Therefore, $\text{Δ}{H}_{\text{f}}^{°}\left[{\text{O}}_{3}\left(g\right)\right]=\text{+143 kJ/mol}.$

## Check your learning

Hydrogen gas, H 2 , reacts explosively with gaseous chlorine, Cl 2 , to form hydrogen chloride, HCl( g ). What is the enthalpy change for the reaction of 1 mole of H 2 ( g ) with 1 mole of Cl 2 ( g ) if both the reactants and products are at standard state conditions? The standard enthalpy of formation of HCl( g ) is −92.3 kJ/mol.

For the reaction ${\text{H}}_{2}\left(g\right)+{\text{Cl}}_{2}\left(g\right)\phantom{\rule{0.2em}{0ex}}⟶\phantom{\rule{0.2em}{0ex}}2\text{HCl}\left(g\right)\phantom{\rule{3em}{0ex}}\text{Δ}{H}_{298}^{°}=-184.6\phantom{\rule{0.2em}{0ex}}\text{kJ}$

#### Questions & Answers

wat is electrolysis?
list the side effect of chemical industries
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many ways ,but one of them is when the atom becomes heated to a certain temperature the surface electron becomes too energetic and leaves the atom because the attraction between the nucleus and the electron becomes overpowered by the energetic eletron
sunday
also hitting of two atoms can cause transfer of surface electrons
sunday
and when this transfers occur the atom becomes ionised
sunday
who is doing Cape chemistry tomorrow?
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the mix between different breeds of species in one
Jared
it is the blending of orbitals.
stanley
the mixing of orbital
caramel
are covalent bonds influenced by factors such as temperature and pressure?
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when an atom looses electron, what does it become?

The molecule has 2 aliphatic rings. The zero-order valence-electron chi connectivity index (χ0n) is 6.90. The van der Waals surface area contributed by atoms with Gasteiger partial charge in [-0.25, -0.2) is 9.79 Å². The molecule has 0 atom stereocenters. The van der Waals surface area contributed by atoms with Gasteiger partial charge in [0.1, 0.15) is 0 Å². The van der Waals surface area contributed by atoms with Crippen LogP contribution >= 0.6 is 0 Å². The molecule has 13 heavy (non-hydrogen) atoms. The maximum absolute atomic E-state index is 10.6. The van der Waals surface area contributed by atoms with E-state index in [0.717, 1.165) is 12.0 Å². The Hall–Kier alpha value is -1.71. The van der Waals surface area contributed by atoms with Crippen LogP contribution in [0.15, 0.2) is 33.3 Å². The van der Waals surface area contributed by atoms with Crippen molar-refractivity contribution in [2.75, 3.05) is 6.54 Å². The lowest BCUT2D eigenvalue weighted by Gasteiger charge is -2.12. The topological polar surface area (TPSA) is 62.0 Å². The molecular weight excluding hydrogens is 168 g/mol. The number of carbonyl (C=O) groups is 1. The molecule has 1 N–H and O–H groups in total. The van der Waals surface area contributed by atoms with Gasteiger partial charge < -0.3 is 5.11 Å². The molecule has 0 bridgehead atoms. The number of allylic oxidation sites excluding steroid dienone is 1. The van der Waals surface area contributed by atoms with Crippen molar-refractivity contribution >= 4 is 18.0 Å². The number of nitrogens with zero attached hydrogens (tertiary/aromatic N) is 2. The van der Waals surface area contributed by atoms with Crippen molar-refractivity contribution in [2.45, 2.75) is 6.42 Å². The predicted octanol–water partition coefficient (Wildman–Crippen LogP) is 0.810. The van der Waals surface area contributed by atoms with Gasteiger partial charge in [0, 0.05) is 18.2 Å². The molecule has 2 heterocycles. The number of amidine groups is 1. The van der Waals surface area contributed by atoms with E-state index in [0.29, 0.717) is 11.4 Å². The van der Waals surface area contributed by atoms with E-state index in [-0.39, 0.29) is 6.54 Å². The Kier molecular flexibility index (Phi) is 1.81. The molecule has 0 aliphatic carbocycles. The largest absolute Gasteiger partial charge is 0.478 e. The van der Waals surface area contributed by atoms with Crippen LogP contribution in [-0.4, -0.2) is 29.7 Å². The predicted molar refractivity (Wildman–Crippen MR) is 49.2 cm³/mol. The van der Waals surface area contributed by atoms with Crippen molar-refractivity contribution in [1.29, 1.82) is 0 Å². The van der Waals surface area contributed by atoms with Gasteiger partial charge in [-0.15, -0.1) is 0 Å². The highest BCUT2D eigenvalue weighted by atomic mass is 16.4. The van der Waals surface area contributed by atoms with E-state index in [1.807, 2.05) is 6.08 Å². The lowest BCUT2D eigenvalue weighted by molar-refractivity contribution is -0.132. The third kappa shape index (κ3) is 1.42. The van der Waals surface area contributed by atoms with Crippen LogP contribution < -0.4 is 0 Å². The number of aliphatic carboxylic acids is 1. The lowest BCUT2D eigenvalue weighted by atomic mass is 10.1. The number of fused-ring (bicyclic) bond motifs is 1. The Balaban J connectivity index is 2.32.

it's oxidized and called an ion
Anora
thanks
Abdullahi
Now, I get it
Abdullahi
cation
Anora
can you give an example please, if you don't mind
Abdullahi
a positive ion,become positively charged/a cation.
Janis
sodium plus one is simple cation is exmpl
ajmal
what is copper
just an element
Power
Cu
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can you explain what you are needing it now better than maybe I'm just not interpreting it what you're needing to know
Alex
cool nitrogen down to around negative 270 °F and it will be solid. now they are both solid
daniel
whats a base
A base is a substance which will neutralize an acid to yield salt and water only
Zainab
base is a substance that produces OH(aq) ions in aqueous solution. Strong soluable bases are in water and are completely dislocated. Therefore weak base ionize slightly...
Roy
a base is a substance that neutralise and acid to form salt and water
Daksalma
write electrolysis of bright solution using either carbon or platinum and write the reaction at the anode or at the cathode
what is the H3O of a solution with the pH of 2.5
pH<7, therefore there are only H3O+HX3OX+particles in the solution. [H3O+]=10−pH=10−6.99=1.02⋅10−7[HX3OX+]=10−pH=10−6.99=1.02⋅10−7 When the pH is smaller than 6 or greater than 8, one will not notice the difference, but here it is logarithmically speaking  and I'll give you another one if this is ki
Alex
if I'm answering and interpreting what you're asking correctly
Alex
When the pH is smaller than 6 or greater than 8, one will not notice the difference, but here it is logarithmically speaking
Alex
sorry I don't know why that sent again
Alex
We have [H3O+]=10−pH=10−6.99=1.02⋅10−7[HX3OX+]=10−pH=10−6.99=1.02⋅10−7 and [OH−]=10−pOH=10−7.01=9.77⋅10−8[OHX−]=10−pOH=10−7.01=9.77⋅10−8.  Because of H3O++OH−⟶2H2OHX3OX++OHX−⟶2HX2O we are left with [H3O+]=1.02⋅10−7−9.77⋅10−8=4.6⋅10−9
Alex
What is chemistry
chemistry is an experimental study of matter and substances which is concerned with the structure composition and the changes these substances undergo
Mohamed
Chemistry=seemyhistory Life of the Past, Present and Future of a noun (person place or things) A compound of 3 words to create one word.
Debra
Chemistry=see my history che=see mi=my stry=story
Debra